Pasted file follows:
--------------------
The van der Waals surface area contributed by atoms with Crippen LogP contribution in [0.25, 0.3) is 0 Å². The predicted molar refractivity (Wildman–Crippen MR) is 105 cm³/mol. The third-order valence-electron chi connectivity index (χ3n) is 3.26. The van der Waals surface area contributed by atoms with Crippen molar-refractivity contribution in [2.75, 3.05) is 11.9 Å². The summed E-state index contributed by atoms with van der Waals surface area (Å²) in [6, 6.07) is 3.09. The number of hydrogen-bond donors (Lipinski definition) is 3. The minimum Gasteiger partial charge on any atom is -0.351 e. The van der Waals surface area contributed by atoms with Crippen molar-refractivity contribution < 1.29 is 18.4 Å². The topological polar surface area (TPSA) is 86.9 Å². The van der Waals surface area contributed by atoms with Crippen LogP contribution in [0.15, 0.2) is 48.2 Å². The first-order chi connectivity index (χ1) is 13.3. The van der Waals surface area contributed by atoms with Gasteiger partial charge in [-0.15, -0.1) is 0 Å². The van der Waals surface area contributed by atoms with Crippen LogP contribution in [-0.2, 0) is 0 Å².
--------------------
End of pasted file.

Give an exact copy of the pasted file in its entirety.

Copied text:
The van der Waals surface area contributed by atoms with Crippen LogP contribution in [0.25, 0.3) is 0 Å². The predicted molar refractivity (Wildman–Crippen MR) is 105 cm³/mol. The third-order valence-electron chi connectivity index (χ3n) is 3.26. The van der Waals surface area contributed by atoms with Crippen molar-refractivity contribution in [2.75, 3.05) is 11.9 Å². The summed E-state index contributed by atoms with van der Waals surface area (Å²) in [6, 6.07) is 3.09. The number of hydrogen-bond donors (Lipinski definition) is 3. The minimum Gasteiger partial charge on any atom is -0.351 e. The van der Waals surface area contributed by atoms with Crippen molar-refractivity contribution < 1.29 is 18.4 Å². The topological polar surface area (TPSA) is 86.9 Å². The van der Waals surface area contributed by atoms with Crippen LogP contribution in [0.15, 0.2) is 48.2 Å². The first-order chi connectivity index (χ1) is 13.3. The van der Waals surface area contributed by atoms with Gasteiger partial charge in [-0.15, -0.1) is 0 Å². The van der Waals surface area contributed by atoms with Crippen LogP contribution in [-0.2, 0) is 0 Å².